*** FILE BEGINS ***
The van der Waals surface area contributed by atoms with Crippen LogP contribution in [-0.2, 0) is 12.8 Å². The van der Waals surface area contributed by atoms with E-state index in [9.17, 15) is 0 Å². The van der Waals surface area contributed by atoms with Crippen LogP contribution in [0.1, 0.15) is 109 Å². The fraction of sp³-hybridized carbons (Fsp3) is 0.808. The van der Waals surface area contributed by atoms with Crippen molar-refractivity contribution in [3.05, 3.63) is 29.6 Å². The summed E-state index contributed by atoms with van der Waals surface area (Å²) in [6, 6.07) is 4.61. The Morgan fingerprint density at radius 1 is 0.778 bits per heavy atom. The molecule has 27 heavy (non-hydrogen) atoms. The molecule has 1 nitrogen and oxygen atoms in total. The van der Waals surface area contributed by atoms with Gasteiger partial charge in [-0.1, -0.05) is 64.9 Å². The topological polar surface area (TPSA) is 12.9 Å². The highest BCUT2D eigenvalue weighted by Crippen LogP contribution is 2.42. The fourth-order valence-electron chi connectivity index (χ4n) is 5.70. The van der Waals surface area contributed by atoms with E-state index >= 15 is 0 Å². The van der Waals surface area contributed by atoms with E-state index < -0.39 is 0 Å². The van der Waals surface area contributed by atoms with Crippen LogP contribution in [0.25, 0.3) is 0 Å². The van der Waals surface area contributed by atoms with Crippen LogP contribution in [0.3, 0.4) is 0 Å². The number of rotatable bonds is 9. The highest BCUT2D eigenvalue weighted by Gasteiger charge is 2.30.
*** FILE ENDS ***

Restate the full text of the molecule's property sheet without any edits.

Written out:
The van der Waals surface area contributed by atoms with Crippen LogP contribution in [-0.2, 0) is 12.8 Å². The van der Waals surface area contributed by atoms with E-state index in [9.17, 15) is 0 Å². The van der Waals surface area contributed by atoms with Crippen LogP contribution in [0.1, 0.15) is 109 Å². The fraction of sp³-hybridized carbons (Fsp3) is 0.808. The van der Waals surface area contributed by atoms with Crippen molar-refractivity contribution in [3.05, 3.63) is 29.6 Å². The summed E-state index contributed by atoms with van der Waals surface area (Å²) in [6, 6.07) is 4.61. The Morgan fingerprint density at radius 1 is 0.778 bits per heavy atom. The molecule has 27 heavy (non-hydrogen) atoms. The molecule has 1 nitrogen and oxygen atoms in total. The van der Waals surface area contributed by atoms with Gasteiger partial charge in [-0.1, -0.05) is 64.9 Å². The topological polar surface area (TPSA) is 12.9 Å². The highest BCUT2D eigenvalue weighted by Crippen LogP contribution is 2.42. The fourth-order valence-electron chi connectivity index (χ4n) is 5.70. The van der Waals surface area contributed by atoms with E-state index >= 15 is 0 Å². The van der Waals surface area contributed by atoms with E-state index < -0.39 is 0 Å². The van der Waals surface area contributed by atoms with Crippen LogP contribution in [0.25, 0.3) is 0 Å². The van der Waals surface area contributed by atoms with Crippen LogP contribution in [0.3, 0.4) is 0 Å². The number of rotatable bonds is 9. The highest BCUT2D eigenvalue weighted by Gasteiger charge is 2.30.